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China's Richest Man Wants to Go Shopping


After success in beverages, a billionaire seeks growth in retailing

Zong Qinghou, with a fortune estimated to be at least $8 billion, has a reputation as a bit of a cheapskate. The soda and juice magnate says his personal spending averages just $20 a day. He doesn't gamble, drink, or play golf. He eats his meals at the company canteen. Zong's frugality is mirrored in how he runs Hangzhou Wahaha Group, the third-largest soft-drink company in China. Its headquarters for more than two decades has been in a six-floor building next to a railway station in the eastern Chinese city of Hangzhou. Former Wahaha marketing director Shang Yang says he remembers Zong, a Communist Party member, personally reviewing every expense, including the purchase of a broom. Explains Shaun Rein, managing director of China Market Research Group: "One of the reasons he's been so successful is he keeps costs down."

Zong, 65, says he's now ready to start spending. Privately held Wahaha has accumulated $2 billion that Zong plans to use to expand the company. He wants to build 100 department stores as well as supermarkets. The company Zong started with a 140,000 yuan ($21,300) loan in 1987 aims to boost sales 27 percent this year, to 70 billion yuan, he says. "I want Wahaha to be among the world's top 500 companies within five years," says Zong, a delegate to China's Parliament, whose ranking shot up from No. 63 on Forbes' list of richest Chinese in 2007 to the top slot last year.

Wahaha (it sounds like a baby's laugh in Chinese) will set up stores in second- or third-tier Chinese cities, Zong says, following the strategy he used to turn an ice-pop and soda shop into a beverage giant with a higher market share than PepsiCo (PEP) in the world's most populous nation. Shang, Wahaha's national marketing director from 1998 to 2003, says that Zong mimics Mao Zedong's tactic of "surrounding the cities from the countryside." The game plan brought Zong's company, the maker of Wahaha-brand juices and mineral water, a 7.2 percent share of China's soft-drink market, according to researcher Euromonitor International. It trails Coca-Cola's (KO) 17.2 percent share and Tingyi (Cayman Islands) Holding's 13.2 percent. PepsiCo ranks fourth at 6.6 percent.

Zong says building department stores and supermarkets across China will allow him to enter businesses that have higher margins than manufacturing while taking advantage of Wahaha's already far-flung distribution network. Since urban centers such as Beijing, Shanghai, and Guangzhou already have been "conquered by established players" such as big Chinese retailer Parkson Retail Group, he says, there's greater potential in smaller cities.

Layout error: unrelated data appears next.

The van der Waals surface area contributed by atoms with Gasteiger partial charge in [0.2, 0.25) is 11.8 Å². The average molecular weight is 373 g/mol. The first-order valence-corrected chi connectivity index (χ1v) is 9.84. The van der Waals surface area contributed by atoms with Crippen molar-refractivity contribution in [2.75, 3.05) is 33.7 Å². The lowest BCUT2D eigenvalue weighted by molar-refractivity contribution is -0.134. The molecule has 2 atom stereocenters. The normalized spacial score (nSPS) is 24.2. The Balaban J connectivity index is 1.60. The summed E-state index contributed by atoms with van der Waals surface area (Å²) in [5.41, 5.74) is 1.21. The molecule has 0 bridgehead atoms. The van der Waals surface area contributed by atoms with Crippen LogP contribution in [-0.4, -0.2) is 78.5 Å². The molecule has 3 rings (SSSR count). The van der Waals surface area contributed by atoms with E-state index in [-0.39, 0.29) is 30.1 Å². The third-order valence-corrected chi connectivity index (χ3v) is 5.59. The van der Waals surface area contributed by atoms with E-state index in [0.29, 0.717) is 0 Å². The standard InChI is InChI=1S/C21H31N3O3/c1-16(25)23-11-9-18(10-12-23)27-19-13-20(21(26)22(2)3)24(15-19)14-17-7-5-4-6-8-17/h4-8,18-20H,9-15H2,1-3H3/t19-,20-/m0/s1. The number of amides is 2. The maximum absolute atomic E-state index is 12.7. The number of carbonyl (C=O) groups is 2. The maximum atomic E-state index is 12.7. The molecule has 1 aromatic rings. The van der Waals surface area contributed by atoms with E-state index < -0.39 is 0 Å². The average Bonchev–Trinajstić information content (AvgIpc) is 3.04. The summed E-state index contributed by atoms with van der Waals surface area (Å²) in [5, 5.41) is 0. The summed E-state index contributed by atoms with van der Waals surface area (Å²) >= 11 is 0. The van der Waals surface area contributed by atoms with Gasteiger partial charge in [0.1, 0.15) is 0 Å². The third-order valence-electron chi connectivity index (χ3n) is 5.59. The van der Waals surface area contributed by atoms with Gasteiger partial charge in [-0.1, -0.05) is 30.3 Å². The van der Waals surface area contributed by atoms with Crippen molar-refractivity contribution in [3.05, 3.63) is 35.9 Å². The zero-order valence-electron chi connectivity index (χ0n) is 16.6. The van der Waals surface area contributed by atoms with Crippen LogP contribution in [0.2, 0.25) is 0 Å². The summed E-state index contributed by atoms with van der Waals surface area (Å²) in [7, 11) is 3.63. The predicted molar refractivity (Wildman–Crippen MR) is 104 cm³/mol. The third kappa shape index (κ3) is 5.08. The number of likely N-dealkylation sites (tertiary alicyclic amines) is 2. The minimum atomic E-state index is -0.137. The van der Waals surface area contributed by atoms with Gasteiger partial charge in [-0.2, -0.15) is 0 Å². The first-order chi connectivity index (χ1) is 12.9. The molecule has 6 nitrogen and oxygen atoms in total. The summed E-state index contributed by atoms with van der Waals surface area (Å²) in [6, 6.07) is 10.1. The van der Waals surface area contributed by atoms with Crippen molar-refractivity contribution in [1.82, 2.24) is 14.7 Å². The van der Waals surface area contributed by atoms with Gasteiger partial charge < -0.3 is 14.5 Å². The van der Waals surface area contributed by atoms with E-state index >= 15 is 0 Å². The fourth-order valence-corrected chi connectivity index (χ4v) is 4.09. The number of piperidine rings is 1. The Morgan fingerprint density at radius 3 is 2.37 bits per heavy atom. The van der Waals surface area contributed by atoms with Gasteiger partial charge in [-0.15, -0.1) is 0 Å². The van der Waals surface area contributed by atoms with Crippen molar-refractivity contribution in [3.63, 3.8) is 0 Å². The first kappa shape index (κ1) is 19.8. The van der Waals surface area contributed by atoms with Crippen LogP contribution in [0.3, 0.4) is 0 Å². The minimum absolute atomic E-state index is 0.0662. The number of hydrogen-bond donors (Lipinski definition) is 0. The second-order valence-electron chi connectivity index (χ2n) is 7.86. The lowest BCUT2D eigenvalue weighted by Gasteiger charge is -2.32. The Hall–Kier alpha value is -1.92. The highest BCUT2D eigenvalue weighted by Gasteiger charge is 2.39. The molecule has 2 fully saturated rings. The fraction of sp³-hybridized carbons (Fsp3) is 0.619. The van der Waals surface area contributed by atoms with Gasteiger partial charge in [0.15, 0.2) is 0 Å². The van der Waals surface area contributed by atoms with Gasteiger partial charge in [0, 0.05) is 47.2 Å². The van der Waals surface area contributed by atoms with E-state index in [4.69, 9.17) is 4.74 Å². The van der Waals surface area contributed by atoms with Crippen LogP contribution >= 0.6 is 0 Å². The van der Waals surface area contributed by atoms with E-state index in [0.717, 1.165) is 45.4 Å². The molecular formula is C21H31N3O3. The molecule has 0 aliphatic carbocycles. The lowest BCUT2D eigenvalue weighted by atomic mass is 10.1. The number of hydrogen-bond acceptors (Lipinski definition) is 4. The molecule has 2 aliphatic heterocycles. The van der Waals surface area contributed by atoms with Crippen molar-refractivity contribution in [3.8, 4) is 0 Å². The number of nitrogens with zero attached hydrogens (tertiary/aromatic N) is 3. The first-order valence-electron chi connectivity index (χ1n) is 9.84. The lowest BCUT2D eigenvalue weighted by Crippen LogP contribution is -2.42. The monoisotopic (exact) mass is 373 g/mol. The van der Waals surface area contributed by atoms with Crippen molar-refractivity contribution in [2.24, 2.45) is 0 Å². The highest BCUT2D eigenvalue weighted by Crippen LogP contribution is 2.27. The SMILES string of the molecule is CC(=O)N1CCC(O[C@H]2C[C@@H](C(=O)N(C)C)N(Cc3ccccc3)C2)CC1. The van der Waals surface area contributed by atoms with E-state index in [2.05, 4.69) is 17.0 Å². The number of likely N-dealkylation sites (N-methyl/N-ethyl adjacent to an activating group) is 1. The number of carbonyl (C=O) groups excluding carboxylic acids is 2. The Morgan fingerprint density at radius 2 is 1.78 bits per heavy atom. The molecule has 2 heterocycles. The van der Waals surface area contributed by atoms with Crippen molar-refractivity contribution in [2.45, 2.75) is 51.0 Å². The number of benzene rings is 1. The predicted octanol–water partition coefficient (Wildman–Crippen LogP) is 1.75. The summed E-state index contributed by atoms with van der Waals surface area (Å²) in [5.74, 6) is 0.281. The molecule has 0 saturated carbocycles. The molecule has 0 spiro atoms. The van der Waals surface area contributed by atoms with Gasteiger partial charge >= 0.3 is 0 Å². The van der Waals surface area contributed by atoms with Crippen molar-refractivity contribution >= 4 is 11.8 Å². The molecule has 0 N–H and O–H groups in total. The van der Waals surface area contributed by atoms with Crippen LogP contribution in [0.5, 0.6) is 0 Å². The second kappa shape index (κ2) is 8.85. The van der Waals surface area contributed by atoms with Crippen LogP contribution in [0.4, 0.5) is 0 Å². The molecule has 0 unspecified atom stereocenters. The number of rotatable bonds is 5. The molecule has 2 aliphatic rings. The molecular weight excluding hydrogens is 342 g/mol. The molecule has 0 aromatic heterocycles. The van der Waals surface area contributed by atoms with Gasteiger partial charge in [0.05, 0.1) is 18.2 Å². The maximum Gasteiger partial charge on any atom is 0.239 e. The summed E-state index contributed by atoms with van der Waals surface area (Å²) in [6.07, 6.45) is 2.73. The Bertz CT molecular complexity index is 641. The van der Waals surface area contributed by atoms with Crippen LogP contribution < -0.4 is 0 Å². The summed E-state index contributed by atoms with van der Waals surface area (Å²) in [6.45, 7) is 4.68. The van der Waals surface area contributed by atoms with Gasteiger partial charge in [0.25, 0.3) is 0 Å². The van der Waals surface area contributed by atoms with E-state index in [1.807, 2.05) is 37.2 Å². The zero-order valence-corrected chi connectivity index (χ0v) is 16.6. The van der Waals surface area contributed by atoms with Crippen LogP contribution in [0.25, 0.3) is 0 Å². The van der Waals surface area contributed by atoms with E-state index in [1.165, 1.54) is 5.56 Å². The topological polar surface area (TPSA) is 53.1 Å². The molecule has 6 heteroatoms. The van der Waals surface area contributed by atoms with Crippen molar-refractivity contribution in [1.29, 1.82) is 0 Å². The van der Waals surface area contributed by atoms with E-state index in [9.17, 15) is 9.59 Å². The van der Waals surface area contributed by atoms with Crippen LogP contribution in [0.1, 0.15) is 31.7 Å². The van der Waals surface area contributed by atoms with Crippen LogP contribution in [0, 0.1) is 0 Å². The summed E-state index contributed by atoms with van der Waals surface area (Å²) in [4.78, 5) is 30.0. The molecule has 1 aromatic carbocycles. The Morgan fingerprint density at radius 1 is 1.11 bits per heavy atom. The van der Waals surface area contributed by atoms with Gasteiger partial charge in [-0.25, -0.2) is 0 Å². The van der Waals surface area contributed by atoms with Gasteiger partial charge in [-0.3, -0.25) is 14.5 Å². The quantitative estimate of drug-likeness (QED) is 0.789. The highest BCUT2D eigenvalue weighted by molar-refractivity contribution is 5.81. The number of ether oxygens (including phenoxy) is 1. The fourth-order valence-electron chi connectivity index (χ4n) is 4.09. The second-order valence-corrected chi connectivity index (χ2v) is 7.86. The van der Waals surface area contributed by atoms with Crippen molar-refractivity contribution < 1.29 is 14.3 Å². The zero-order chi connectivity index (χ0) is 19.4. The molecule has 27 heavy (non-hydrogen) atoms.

The son of a government clerk, Zong began work as a brine collector at a salt farm in the port city of Zhoushan soon after finishing middle school. A year later, he says, he heeded Mao's call to work in China's countryside, moving to an agricultural farm where he worked for 14 years. "Zong knows China's rural markets, and if Wahaha were to go into retail it would make sense for them to go into retail in second-tier, third-tier, or even fourth-tier cities, because land prices are much lower, especially in central and western China," says Jason Yuan, an analyst at UOB Kay Hian Holdings in Shanghai.

Wahaha is already in talks with some city governments as it may need to buy land to open stores, Zong says. One thing it doesn't need is money. Last year, Wahaha's revenue grew 27 percent, to 55 billion yuan. "Sitting on a big cash pile of 13 billion yuan, it's very difficult to know what to do with it," says Rupert Hoogewerf, founder of The Hurun Report, a tracker of China's wealthy that estimates Zong's fortune at $12 billion, 50 percent more than Forbes. "His key business doesn't need that much extra money to invest."

When Zong isn't traveling to meet distributors, he gets to work at 7 a.m. and finishes at about 11 p.m. His office, a triangular 650-square-foot room, has a bed he uses when he can't make it home. "I spend less than my employees," he says, "simply because I have no time."

The bottom line: Chinese beverage billionaire Zong Qinghou will use his company's $2 billion in expansion cash to move into retailing in small cities.

Wei is a reporter for Bloomberg News.

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